Thursday, April 9, 2015
Grab an advanced read on Tony Hillings "The MA'APONE"
About twelve Marches to the east of the City, in one of the many caves in the Ma'apone Hills, an elderly man was surrounded by a flock of young pupils who attended him in wrapt concentration. He was dressed in a grey robe with a blue teacher's sash over his left shoulder, his long iron-grey hair mingling with his beard. The caves were frequently chosen for meetings because the slaves could the more easily hide and keep a look out for any Davarenge intruders. School meetings were no exception: it was forbidden to teach the Bladowrete tongue or to have meetings of more than three persons.
Avran Banyonan viewed the young faces before him: the hope for his people. It was imperative that the traditions be passed on. If not, then though they might continue to live in Aedistamen, the Breath of their nation would be lost. So, at least once in every Season, the children’s teachers, their classes scattered throughout the Ma’apone Hills, would ask the elders of their people to address their students. This Dark, in the dim light of the oil filled lamps of the cave, Banyonan had been invited to speak to children about the beginnings of the Bladowrete, the Chosen Ones, in the Homeland far across the Great Sea. He told them of how the Ghaedesh-Mor had created the father of the Bladowrete, Chenomi and had commanded him to be faithful to true worship.
A child stood, the signal for a question.
"Yes, Dorene?" said Banyonan
"Why did we come here if we had a homeland?" asked Dorene
"For the very reasons that I told you, my child," explained Banyonan. "The Bladowrete were unfaithful despite the warnings of the Ghaedesh-Mor that we were bringing evil down on our heads. In seeking after demons and worshipping them, we opened ourselves up to evil and abandoned the protection of the Ghaedesh-Mor. Some ten generations ago, about 290 Full Seasons, the Davarenge Imperial fleet invaded the Homeland and destroyed our city, Donchenomi. They put most of the Bladowrete to the sword and burned the temple. Those who survived were brought here to be slaves to the Davarenges; to till their fields if we were cooperative, or to be imprisoned in their silver mines if we were difficult."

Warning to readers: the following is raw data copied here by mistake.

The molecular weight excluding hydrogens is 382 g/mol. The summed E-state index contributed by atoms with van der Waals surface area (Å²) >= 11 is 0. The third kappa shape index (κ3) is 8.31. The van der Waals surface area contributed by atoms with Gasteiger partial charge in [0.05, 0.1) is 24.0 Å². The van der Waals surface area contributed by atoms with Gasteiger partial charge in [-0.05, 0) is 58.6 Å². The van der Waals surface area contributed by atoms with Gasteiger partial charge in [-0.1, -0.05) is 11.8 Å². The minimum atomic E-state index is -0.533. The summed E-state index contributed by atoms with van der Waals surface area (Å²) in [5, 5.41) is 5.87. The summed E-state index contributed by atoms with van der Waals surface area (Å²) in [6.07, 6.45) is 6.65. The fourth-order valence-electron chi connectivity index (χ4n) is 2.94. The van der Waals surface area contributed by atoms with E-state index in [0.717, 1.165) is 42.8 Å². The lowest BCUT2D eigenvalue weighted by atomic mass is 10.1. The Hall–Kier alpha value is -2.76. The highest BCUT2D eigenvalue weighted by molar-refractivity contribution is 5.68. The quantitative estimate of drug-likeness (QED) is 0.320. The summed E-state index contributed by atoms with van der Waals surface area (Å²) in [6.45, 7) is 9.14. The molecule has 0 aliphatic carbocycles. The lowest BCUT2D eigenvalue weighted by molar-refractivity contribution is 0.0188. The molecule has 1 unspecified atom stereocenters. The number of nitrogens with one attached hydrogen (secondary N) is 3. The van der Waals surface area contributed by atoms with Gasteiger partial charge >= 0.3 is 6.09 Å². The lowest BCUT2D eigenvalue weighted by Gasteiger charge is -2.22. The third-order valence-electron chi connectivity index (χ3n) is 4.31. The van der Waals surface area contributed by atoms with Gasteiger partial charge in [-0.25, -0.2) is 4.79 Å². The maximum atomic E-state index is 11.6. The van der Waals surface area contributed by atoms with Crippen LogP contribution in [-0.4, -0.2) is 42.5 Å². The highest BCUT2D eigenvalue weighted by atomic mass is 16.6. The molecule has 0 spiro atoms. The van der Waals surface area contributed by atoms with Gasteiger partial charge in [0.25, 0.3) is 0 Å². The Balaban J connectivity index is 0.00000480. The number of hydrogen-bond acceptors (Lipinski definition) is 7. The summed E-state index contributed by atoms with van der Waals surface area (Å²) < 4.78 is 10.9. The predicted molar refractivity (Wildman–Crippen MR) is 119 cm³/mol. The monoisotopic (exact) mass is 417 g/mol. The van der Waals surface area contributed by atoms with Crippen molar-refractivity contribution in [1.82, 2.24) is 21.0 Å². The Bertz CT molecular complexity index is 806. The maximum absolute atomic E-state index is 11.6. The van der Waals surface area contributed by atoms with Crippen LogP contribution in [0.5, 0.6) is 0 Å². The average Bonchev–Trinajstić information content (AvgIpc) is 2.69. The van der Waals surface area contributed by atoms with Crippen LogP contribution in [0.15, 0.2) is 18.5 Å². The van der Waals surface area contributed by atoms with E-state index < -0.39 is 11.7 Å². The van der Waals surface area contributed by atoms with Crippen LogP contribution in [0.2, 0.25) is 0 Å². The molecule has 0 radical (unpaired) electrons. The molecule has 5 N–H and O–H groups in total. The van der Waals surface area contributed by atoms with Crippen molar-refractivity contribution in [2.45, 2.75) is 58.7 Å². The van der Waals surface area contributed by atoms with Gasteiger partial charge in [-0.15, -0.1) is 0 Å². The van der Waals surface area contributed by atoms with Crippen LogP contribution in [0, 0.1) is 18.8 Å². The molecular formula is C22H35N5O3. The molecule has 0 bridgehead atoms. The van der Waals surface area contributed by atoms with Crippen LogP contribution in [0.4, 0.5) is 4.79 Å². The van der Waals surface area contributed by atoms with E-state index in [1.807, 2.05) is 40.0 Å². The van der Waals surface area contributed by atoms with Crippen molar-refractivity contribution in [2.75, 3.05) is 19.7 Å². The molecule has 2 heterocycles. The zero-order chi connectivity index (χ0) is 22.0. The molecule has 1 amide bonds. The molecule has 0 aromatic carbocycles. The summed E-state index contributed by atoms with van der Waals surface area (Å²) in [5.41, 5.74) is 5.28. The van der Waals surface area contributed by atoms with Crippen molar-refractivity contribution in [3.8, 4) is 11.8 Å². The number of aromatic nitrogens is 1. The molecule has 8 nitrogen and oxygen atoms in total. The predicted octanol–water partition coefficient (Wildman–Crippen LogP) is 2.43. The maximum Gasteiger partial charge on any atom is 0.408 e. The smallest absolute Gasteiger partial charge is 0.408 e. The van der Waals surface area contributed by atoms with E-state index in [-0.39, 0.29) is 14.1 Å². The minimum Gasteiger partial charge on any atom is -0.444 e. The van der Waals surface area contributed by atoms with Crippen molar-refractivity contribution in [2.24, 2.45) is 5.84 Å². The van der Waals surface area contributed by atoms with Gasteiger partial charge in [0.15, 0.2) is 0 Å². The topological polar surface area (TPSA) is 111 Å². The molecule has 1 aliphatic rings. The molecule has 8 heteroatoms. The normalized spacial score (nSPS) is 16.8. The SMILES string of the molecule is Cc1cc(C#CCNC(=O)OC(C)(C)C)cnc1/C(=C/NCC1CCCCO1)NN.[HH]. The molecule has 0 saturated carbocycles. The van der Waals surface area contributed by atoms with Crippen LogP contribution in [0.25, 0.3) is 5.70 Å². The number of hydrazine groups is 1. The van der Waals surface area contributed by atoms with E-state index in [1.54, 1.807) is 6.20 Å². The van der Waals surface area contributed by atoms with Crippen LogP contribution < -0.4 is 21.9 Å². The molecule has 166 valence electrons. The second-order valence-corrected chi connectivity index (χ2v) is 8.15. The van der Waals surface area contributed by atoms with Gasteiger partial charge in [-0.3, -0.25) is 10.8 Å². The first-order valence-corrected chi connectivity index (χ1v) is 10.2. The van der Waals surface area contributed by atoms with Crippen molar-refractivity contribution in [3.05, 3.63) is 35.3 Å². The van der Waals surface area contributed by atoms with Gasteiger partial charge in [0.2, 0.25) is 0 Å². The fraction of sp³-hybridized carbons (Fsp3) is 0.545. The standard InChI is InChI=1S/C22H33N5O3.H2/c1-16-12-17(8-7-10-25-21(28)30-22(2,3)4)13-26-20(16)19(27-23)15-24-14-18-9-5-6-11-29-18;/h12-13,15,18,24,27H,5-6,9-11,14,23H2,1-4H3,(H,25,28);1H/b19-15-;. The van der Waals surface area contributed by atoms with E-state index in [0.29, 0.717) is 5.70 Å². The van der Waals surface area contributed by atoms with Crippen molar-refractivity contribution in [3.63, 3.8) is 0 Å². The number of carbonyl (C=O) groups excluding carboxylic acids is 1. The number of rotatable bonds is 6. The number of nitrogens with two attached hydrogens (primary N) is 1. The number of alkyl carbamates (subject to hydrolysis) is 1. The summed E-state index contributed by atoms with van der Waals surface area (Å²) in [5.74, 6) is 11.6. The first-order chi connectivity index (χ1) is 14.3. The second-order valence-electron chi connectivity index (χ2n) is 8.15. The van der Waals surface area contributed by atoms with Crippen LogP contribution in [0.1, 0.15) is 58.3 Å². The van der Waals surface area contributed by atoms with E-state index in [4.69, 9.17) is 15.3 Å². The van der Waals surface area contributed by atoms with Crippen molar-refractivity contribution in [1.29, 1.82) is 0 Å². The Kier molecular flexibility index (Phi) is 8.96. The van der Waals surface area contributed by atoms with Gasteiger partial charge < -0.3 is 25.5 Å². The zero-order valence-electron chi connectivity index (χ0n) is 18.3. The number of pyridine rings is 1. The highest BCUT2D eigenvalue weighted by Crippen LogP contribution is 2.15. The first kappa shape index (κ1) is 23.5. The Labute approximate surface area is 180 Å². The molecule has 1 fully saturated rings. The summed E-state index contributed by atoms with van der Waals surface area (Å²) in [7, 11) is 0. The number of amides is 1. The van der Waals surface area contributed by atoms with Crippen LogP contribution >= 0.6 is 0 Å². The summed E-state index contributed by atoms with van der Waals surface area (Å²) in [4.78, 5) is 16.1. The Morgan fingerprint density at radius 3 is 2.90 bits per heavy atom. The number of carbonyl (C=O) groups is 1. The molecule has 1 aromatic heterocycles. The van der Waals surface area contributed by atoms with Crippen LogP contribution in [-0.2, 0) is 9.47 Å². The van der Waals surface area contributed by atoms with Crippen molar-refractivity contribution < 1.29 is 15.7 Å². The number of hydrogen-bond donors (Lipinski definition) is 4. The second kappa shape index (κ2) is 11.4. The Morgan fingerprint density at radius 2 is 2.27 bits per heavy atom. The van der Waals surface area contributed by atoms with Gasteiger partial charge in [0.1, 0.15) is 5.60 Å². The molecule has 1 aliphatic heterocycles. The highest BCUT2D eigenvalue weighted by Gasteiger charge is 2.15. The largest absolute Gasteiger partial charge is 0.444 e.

Another child stood. Banyonan nodded at the young boy to speak.
"Yes, my child. Some of our strong young men have spent time in the Davarenge army," explained Banyonan.
"I am Bantreman. Are you not strong too, Master Banyonan?" Another little boy asked while remaining seated.
"Don't forget to rise and be noticed before you ask a question, Bantreman," gently chided Banyonan.
The child rose immediately to snickers around him
"I was not forced to join the army, my child. I have spent most of my life as a servant to one of the Davarenge nobles; teaching their children and advising them," continued Banyonan.
A young girl naming herself as Revene rose and asked, "Did you not work in the fields, Master?"
"Actually, I did that too, Revene. But the Ghaedesh-Mor has given me the gift of ‘seeing-through’, a quality that is highly regarded by the Davarenges. So, I was taken to a large house in the City and remained there until about two full Seasons ago."
"What is, 'seeing-through'," asked another child as she stood.
"It is the gift of the Ghaedesh-Mor, to see the heart of any matter, to understand things that are often hidden," explained Banyonan patiently.
"Master Banyonan?" It was young Bantreman again, this time swiftly rising. "Are we going to stay here in Davarensrod forever?"